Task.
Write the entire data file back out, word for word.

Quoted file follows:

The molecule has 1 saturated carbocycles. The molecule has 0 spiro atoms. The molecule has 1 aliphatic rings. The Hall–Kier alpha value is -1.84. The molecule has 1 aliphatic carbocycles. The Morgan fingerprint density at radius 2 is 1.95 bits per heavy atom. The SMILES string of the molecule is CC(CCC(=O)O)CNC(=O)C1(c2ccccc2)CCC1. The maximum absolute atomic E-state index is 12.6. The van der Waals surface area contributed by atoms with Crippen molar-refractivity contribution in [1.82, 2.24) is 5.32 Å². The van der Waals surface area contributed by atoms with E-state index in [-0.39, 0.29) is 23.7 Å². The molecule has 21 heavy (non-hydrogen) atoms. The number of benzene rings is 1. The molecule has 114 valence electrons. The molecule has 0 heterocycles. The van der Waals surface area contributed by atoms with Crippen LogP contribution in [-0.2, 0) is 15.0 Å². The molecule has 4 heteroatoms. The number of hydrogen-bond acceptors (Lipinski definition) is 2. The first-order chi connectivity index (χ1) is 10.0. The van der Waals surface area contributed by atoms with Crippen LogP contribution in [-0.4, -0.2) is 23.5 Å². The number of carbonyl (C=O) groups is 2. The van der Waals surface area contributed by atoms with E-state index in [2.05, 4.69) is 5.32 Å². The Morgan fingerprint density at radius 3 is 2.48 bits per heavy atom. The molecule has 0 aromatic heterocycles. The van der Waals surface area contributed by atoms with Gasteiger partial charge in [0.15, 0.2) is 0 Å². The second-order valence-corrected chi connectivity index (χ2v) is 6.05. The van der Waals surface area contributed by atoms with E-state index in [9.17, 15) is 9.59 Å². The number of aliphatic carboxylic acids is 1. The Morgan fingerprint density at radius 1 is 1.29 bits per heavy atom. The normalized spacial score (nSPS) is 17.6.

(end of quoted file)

The molecule has 1 saturated carbocycles. The molecule has 0 spiro atoms. The molecule has 1 aliphatic rings. The Hall–Kier alpha value is -1.84. The molecule has 1 aliphatic carbocycles. The Morgan fingerprint density at radius 2 is 1.95 bits per heavy atom. The SMILES string of the molecule is CC(CCC(=O)O)CNC(=O)C1(c2ccccc2)CCC1. The maximum absolute atomic E-state index is 12.6. The van der Waals surface area contributed by atoms with Crippen molar-refractivity contribution in [1.82, 2.24) is 5.32 Å². The van der Waals surface area contributed by atoms with E-state index in [-0.39, 0.29) is 23.7 Å². The molecule has 21 heavy (non-hydrogen) atoms. The number of benzene rings is 1. The molecule has 114 valence electrons. The molecule has 0 heterocycles. The van der Waals surface area contributed by atoms with Crippen LogP contribution in [-0.2, 0) is 15.0 Å². The molecule has 4 heteroatoms. The number of hydrogen-bond acceptors (Lipinski definition) is 2. The first-order chi connectivity index (χ1) is 10.0. The van der Waals surface area contributed by atoms with Crippen LogP contribution in [-0.4, -0.2) is 23.5 Å². The number of carbonyl (C=O) groups is 2. The van der Waals surface area contributed by atoms with E-state index in [2.05, 4.69) is 5.32 Å². The Morgan fingerprint density at radius 3 is 2.48 bits per heavy atom. The molecule has 0 aromatic heterocycles. The van der Waals surface area contributed by atoms with Gasteiger partial charge in [0.15, 0.2) is 0 Å². The second-order valence-corrected chi connectivity index (χ2v) is 6.05. The van der Waals surface area contributed by atoms with E-state index in [9.17, 15) is 9.59 Å². The number of aliphatic carboxylic acids is 1. The Morgan fingerprint density at radius 1 is 1.29 bits per heavy atom. The normalized spacial score (nSPS) is 17.6.